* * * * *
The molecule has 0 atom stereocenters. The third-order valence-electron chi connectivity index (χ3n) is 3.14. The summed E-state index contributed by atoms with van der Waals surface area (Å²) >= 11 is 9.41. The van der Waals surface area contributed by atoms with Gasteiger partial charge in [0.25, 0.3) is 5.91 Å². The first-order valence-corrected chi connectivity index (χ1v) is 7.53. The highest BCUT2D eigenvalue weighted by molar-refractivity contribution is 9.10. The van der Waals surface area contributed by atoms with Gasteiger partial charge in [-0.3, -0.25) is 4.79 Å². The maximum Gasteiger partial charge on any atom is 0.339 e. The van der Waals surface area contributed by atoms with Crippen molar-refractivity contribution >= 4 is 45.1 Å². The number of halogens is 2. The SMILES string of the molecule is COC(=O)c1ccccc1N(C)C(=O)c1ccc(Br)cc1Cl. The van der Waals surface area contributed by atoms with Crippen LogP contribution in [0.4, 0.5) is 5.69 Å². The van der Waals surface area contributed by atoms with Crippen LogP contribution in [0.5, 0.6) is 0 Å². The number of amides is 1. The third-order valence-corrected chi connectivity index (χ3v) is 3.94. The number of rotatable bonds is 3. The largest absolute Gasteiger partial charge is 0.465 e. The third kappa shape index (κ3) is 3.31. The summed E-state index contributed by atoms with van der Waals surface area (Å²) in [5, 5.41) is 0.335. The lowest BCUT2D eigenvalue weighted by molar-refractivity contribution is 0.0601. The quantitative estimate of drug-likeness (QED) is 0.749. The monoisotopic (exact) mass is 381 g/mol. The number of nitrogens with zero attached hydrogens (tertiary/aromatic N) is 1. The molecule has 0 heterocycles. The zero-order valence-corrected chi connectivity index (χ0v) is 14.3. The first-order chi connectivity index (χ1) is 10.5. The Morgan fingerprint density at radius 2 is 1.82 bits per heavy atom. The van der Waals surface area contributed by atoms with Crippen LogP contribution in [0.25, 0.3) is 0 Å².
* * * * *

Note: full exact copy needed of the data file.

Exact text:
The molecule has 0 atom stereocenters. The third-order valence-electron chi connectivity index (χ3n) is 3.14. The summed E-state index contributed by atoms with van der Waals surface area (Å²) >= 11 is 9.41. The van der Waals surface area contributed by atoms with Gasteiger partial charge in [0.25, 0.3) is 5.91 Å². The first-order valence-corrected chi connectivity index (χ1v) is 7.53. The highest BCUT2D eigenvalue weighted by molar-refractivity contribution is 9.10. The van der Waals surface area contributed by atoms with Gasteiger partial charge in [-0.3, -0.25) is 4.79 Å². The maximum Gasteiger partial charge on any atom is 0.339 e. The van der Waals surface area contributed by atoms with Crippen molar-refractivity contribution >= 4 is 45.1 Å². The number of halogens is 2. The SMILES string of the molecule is COC(=O)c1ccccc1N(C)C(=O)c1ccc(Br)cc1Cl. The van der Waals surface area contributed by atoms with Crippen LogP contribution in [0.4, 0.5) is 5.69 Å². The van der Waals surface area contributed by atoms with Crippen LogP contribution in [0.5, 0.6) is 0 Å². The number of amides is 1. The third-order valence-corrected chi connectivity index (χ3v) is 3.94. The number of rotatable bonds is 3. The largest absolute Gasteiger partial charge is 0.465 e. The third kappa shape index (κ3) is 3.31. The summed E-state index contributed by atoms with van der Waals surface area (Å²) in [5, 5.41) is 0.335. The lowest BCUT2D eigenvalue weighted by molar-refractivity contribution is 0.0601. The quantitative estimate of drug-likeness (QED) is 0.749. The monoisotopic (exact) mass is 381 g/mol. The number of nitrogens with zero attached hydrogens (tertiary/aromatic N) is 1. The molecule has 0 heterocycles. The zero-order valence-corrected chi connectivity index (χ0v) is 14.3. The first-order chi connectivity index (χ1) is 10.5. The Morgan fingerprint density at radius 2 is 1.82 bits per heavy atom. The van der Waals surface area contributed by atoms with Crippen LogP contribution in [0.25, 0.3) is 0 Å².